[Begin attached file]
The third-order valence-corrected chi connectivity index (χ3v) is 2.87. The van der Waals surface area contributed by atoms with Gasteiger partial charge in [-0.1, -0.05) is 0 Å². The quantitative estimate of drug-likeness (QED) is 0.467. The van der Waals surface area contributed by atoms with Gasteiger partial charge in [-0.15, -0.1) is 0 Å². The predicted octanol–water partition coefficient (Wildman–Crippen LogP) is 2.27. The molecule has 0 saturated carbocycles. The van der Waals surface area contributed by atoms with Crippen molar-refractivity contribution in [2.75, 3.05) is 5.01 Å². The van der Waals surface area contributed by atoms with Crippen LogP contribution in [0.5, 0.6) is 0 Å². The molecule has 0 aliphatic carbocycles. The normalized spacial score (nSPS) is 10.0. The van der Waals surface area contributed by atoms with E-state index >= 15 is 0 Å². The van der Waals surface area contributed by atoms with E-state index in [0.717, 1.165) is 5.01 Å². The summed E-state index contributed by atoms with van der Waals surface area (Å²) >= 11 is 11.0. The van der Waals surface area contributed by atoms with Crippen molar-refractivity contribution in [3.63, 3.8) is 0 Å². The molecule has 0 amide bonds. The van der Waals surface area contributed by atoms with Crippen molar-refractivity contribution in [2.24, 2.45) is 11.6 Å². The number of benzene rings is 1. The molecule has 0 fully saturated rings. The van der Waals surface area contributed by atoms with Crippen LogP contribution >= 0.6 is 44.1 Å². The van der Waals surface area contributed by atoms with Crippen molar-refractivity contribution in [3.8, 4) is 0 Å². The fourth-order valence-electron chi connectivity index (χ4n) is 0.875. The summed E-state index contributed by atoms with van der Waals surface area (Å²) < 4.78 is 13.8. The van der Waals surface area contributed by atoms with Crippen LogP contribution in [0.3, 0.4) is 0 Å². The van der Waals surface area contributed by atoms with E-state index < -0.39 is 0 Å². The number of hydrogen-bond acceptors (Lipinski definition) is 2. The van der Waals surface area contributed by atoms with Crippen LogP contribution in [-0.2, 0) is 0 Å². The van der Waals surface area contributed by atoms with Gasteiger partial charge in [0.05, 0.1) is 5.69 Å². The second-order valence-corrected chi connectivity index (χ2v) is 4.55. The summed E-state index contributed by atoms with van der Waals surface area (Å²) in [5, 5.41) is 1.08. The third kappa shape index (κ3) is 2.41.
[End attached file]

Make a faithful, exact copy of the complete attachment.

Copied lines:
The third-order valence-corrected chi connectivity index (χ3v) is 2.87. The van der Waals surface area contributed by atoms with Gasteiger partial charge in [-0.1, -0.05) is 0 Å². The quantitative estimate of drug-likeness (QED) is 0.467. The van der Waals surface area contributed by atoms with Gasteiger partial charge in [-0.15, -0.1) is 0 Å². The predicted octanol–water partition coefficient (Wildman–Crippen LogP) is 2.27. The molecule has 0 saturated carbocycles. The van der Waals surface area contributed by atoms with Crippen molar-refractivity contribution in [2.75, 3.05) is 5.01 Å². The van der Waals surface area contributed by atoms with Crippen LogP contribution in [0.5, 0.6) is 0 Å². The molecule has 0 aliphatic carbocycles. The normalized spacial score (nSPS) is 10.0. The van der Waals surface area contributed by atoms with E-state index >= 15 is 0 Å². The van der Waals surface area contributed by atoms with E-state index in [0.717, 1.165) is 5.01 Å². The summed E-state index contributed by atoms with van der Waals surface area (Å²) >= 11 is 11.0. The van der Waals surface area contributed by atoms with Crippen molar-refractivity contribution in [3.63, 3.8) is 0 Å². The molecule has 0 amide bonds. The van der Waals surface area contributed by atoms with Crippen molar-refractivity contribution in [2.24, 2.45) is 11.6 Å². The number of benzene rings is 1. The molecule has 0 fully saturated rings. The van der Waals surface area contributed by atoms with Crippen LogP contribution >= 0.6 is 44.1 Å². The van der Waals surface area contributed by atoms with Crippen molar-refractivity contribution in [3.8, 4) is 0 Å². The fourth-order valence-electron chi connectivity index (χ4n) is 0.875. The summed E-state index contributed by atoms with van der Waals surface area (Å²) < 4.78 is 13.8. The van der Waals surface area contributed by atoms with Crippen LogP contribution in [0.3, 0.4) is 0 Å². The van der Waals surface area contributed by atoms with E-state index < -0.39 is 0 Å². The number of hydrogen-bond acceptors (Lipinski definition) is 2. The van der Waals surface area contributed by atoms with Crippen LogP contribution in [-0.2, 0) is 0 Å². The van der Waals surface area contributed by atoms with Gasteiger partial charge in [0.05, 0.1) is 5.69 Å². The second-order valence-corrected chi connectivity index (χ2v) is 4.55. The summed E-state index contributed by atoms with van der Waals surface area (Å²) in [5, 5.41) is 1.08. The third kappa shape index (κ3) is 2.41.